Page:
Let your speech always be with grace, seasoned, as it were, with salt, so that you may know how you should respond to each person. (Col 4:6)No, that is not a command to "spice up" your language with some swearing. The type of "salt" is specified: "grace". But just what does that mean? Are we to "say grace" before a meal? Clearly that doesn't make sense (except, perhaps, since we're talking about "salt", it is mealtime in view ... no, that can't be it.) Some think it means "saved by grace" grace. That is, "We should always be speaking the Gospel." That hardly seems right, either. So we are to always speak with grace. What does that mean?
I think Paul helps us elsewhere.
Let no unwholesome word proceed from your mouth, but only such a word as is good for edification according to the need of the moment, so that it will give grace to those who hear. (Eph 4:29)He speaks of giving "grace to those who hear." I think that's what he had in mind in the Colossians verse, too. And he's more descriptive here. No "unwholesome word". Words "good for edification", paying attention to "the need of the moment". This kind of speech is other-centered. It eliminates the "unwholesome", which can be translated "corrupt", "rotten", or even "worthless". It substitutes only speech that edifies.
So that is "salty" speech. We only say nice things!
That would be a misunderstanding. Sometimes to edify you need to remove rubble. Sometimes, like salt in an open wound, words may hurt. It isn't always "nice things" -- pleasant to hear -- but it should always be beneficial, whether or not it is pleasant.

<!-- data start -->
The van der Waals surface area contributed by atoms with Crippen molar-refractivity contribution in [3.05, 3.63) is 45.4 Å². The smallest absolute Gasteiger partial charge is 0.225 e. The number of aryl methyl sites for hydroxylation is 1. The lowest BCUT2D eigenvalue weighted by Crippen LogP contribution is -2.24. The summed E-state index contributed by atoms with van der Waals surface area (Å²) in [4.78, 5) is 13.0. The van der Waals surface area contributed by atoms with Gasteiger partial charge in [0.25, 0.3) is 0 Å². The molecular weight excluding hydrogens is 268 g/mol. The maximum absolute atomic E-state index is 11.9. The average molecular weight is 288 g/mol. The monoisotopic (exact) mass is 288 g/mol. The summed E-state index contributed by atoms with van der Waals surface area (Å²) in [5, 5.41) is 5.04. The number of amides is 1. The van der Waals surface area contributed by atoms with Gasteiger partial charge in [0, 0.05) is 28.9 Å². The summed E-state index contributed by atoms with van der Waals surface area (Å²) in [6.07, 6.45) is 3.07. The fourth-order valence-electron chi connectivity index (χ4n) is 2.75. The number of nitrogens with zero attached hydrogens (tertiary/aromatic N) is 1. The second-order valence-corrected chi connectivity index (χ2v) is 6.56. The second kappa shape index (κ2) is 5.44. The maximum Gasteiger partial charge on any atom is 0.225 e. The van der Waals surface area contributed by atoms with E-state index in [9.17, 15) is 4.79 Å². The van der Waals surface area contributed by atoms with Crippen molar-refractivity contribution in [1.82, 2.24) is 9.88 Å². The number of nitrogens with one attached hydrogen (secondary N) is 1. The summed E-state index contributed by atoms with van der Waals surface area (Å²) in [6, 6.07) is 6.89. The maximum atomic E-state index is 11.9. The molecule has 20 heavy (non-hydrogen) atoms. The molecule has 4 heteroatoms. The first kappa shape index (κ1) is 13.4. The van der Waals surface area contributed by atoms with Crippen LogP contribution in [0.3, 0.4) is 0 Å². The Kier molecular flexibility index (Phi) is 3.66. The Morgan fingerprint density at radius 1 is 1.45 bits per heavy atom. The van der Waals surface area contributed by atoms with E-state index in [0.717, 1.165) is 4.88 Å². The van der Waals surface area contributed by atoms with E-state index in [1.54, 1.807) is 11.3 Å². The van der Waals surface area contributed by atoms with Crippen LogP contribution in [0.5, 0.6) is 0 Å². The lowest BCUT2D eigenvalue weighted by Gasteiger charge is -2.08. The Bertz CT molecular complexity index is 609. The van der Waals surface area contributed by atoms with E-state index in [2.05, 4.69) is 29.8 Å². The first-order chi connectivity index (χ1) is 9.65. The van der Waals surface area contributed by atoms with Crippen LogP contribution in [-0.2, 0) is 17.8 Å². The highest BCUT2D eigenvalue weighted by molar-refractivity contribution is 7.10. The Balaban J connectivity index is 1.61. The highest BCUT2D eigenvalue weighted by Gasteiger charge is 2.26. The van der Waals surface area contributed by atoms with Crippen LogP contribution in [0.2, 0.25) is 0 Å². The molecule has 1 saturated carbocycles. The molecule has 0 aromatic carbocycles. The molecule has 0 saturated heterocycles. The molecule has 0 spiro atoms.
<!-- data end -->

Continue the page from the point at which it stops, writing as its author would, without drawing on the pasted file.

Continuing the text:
Now, we can complain about the way "those guys" talk about us. They can be mean-spirited, cruel, bullying words. I don't know why believers would expect something else from unbelievers. This command, on the other hand, is to believers. It is our requirement to speak with grace, to edify, to build up. It is our command to know what is required for each person ("the need of the moment"). It is our instruction to season our speech rather than tear down. So, how are we doing there? Do we return verbal slap for verbal slap? Or do we turn our verbal cheek and speak with grace to edify? Jesus was known for His gracious words (Luke 4:22). Shouldn't we, His followers, be known for the same?
1 The term comes from the way that sailors ("salt" is slang for a sailor) speak, as in "swears like a sailor".